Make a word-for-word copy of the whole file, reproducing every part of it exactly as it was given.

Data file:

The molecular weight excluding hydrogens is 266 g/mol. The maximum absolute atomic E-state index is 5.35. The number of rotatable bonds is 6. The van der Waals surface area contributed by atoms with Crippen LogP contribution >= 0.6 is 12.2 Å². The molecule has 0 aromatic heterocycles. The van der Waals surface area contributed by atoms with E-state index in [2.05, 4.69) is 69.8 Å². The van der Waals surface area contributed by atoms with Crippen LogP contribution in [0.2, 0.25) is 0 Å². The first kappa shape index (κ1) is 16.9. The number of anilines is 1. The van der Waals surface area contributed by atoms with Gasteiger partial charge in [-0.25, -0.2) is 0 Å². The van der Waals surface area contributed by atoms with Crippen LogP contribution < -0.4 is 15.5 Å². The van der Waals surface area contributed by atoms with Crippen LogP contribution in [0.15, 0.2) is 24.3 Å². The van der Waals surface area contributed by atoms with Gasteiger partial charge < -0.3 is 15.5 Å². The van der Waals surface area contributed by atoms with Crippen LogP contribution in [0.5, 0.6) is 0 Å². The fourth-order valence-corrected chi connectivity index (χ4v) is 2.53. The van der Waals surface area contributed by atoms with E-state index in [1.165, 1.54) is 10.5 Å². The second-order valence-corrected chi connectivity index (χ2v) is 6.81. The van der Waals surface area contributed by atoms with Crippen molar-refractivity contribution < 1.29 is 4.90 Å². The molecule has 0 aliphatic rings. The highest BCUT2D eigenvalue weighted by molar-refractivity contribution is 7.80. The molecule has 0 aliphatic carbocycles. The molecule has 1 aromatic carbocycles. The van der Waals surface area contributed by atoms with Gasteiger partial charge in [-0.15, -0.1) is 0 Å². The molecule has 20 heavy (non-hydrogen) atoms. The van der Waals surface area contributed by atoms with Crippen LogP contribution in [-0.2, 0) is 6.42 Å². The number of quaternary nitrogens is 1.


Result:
The molecular weight excluding hydrogens is 266 g/mol. The maximum absolute atomic E-state index is 5.35. The number of rotatable bonds is 6. The van der Waals surface area contributed by atoms with Crippen LogP contribution >= 0.6 is 12.2 Å². The molecule has 0 aromatic heterocycles. The van der Waals surface area contributed by atoms with E-state index in [2.05, 4.69) is 69.8 Å². The van der Waals surface area contributed by atoms with Crippen LogP contribution in [0.2, 0.25) is 0 Å². The first kappa shape index (κ1) is 16.9. The number of anilines is 1. The van der Waals surface area contributed by atoms with Gasteiger partial charge in [-0.25, -0.2) is 0 Å². The van der Waals surface area contributed by atoms with Crippen LogP contribution < -0.4 is 15.5 Å². The van der Waals surface area contributed by atoms with Crippen LogP contribution in [0.15, 0.2) is 24.3 Å². The van der Waals surface area contributed by atoms with Gasteiger partial charge < -0.3 is 15.5 Å². The van der Waals surface area contributed by atoms with Crippen LogP contribution in [0.5, 0.6) is 0 Å². The fourth-order valence-corrected chi connectivity index (χ4v) is 2.53. The van der Waals surface area contributed by atoms with E-state index in [1.165, 1.54) is 10.5 Å². The second-order valence-corrected chi connectivity index (χ2v) is 6.81. The van der Waals surface area contributed by atoms with Crippen molar-refractivity contribution < 1.29 is 4.90 Å². The molecule has 0 aliphatic rings. The highest BCUT2D eigenvalue weighted by molar-refractivity contribution is 7.80. The molecule has 0 aliphatic carbocycles. The molecule has 1 aromatic carbocycles. The van der Waals surface area contributed by atoms with Gasteiger partial charge in [-0.15, -0.1) is 0 Å². The molecule has 20 heavy (non-hydrogen) atoms. The van der Waals surface area contributed by atoms with Crippen LogP contribution in [-0.2, 0) is 6.42 Å². The number of quaternary nitrogens is 1.